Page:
1. About Dr. Shekhar Saxena

Dr. Shekhar Saxena is the Director of the Department of Mental Health and Substance Abuse at the World Health Organization. He is a psychiatrist by training with 30 years of experience in research and program management, service delivery, and information systems in mental health. He was one of the writers of the 2001 World Health Report on mental health and an editor and author in the 2007 Lancet Series on Global Mental Health. He led WHO’s Mental Health Atlas and WHO Assessment Instrument for Mental Health Systems (WHO-AIMS). He is responsible for implementation of WHO’s mental health Gap Action

    1. About WISH

The inaugural World Innovation Summit for Health (WISH), due to be held in Doha, Qatar on 10-11 December 2013, will bring together heads of state, ministers, senior government officials, academics and thinkers, as well as the most influential business leaders, to stimulate implementation of practical, sustainable and innovative solutions to tackle global health challenges.
The purpose of WISH is to encourage collaboration and innovation in health policy, health systems and health care delivery, in order to close the gap between what we know and what we do in the fields of healthcare and medicine.
WISH is aligned with the mission and vision of Qatar Foundation and Qatar National Vision 2030, and serves to highlight Qatar’s growing role as an emerging center for healthcare innovation. As the nation stands at the forefront of healthcare reform, Qatar Foundation has embarked upon several promising research-health initiatives, including partnerships with Weill-Cornell Medical College, Biobank Qatar, Qatar Robotic Surgery Centre Qatar Cardiovascular Research Centre, Virgin Health Bank, and Sidra Medical and Research Center.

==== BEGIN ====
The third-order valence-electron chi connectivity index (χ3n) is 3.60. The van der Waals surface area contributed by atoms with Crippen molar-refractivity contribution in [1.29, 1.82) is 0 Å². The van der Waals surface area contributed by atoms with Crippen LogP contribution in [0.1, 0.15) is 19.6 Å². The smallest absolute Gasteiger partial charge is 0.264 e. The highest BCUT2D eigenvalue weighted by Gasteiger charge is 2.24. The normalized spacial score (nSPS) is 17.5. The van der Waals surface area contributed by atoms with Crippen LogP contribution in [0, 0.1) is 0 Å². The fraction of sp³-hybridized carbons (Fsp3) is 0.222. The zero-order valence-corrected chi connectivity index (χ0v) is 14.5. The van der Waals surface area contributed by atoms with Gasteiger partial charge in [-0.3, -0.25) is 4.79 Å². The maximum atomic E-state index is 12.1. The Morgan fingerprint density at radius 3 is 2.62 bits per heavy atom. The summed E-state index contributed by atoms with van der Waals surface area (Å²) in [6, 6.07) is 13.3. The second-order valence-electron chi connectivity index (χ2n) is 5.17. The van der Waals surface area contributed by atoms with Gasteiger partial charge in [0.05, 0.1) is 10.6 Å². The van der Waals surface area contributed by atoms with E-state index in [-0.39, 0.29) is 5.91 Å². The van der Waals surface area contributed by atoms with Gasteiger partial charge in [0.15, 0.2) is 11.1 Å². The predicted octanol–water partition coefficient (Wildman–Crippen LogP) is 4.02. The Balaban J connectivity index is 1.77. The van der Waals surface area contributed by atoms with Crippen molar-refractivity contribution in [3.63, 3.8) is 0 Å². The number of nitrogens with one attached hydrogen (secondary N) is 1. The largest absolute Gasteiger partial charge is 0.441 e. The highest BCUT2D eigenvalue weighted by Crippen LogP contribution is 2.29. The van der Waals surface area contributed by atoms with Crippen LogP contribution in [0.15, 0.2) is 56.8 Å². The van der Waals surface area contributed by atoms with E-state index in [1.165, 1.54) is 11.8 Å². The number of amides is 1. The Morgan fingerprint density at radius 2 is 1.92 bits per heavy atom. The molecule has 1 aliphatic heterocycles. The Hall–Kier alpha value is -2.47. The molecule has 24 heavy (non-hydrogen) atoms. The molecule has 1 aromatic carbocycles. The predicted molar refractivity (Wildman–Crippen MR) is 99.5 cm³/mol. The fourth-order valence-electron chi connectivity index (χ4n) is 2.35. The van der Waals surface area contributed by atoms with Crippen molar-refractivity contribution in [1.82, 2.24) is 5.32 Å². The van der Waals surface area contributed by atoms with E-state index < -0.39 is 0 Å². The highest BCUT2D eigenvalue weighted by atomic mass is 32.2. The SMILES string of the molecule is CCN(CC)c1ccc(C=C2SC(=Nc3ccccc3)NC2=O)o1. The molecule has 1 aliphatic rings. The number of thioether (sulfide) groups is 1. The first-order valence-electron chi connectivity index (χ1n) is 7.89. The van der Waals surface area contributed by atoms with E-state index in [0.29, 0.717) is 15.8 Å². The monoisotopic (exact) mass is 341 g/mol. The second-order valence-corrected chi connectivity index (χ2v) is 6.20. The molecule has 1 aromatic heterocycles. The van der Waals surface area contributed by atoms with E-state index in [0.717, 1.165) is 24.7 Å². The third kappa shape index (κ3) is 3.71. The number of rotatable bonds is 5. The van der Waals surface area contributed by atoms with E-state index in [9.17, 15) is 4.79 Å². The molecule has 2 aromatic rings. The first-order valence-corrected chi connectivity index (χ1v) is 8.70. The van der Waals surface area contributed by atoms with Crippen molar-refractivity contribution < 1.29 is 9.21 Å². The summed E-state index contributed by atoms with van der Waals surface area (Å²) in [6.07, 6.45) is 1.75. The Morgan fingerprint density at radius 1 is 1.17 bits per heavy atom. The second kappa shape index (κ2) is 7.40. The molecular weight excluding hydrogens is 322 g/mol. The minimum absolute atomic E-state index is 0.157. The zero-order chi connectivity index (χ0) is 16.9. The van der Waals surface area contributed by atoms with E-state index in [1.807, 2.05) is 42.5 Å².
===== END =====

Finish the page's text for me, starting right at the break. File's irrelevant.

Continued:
For more information on WISH, please visit: http://www.wish-qatar.org/

    1. Qatar Foundation – Unlocking Human Potential

Qatar Foundation for Education, Science and Community Development is a private, non-profit organisation that is supporting Qatar on its journey from carbon economy to knowledge economy by unlocking human potential for the benefit of not only Qatar, but the world. Founded in 1995 by the Father Emir, His Highness Sheikh Hamad Bin Khalifa Al Thani, Amir of Qatar, QF is chaired by Her Highness Sheikha Moza bint Nasser.
QF carries out its mission through three strategic pillars: education, science and research, and community development. QF’s education pillar brings world-class universities to Qatar to help create an education sector in which young people can develop the attitudes and skills required for a knowledge economy. Meanwhile, its science and research pillar builds Qatar’s innovation and technology capacity by developing and commercialising solutions through key sciences. Finally, its community development pillar helps foster a progressive society while also enhancing cultural life, protecting Qatar’s heritage and addressing immediate social needs in the community.
For a complete list of QF’s initiatives and projects, visit http://www.qf.org.qa
For more information about Qatar Foundation please contact our press office at: [email protected]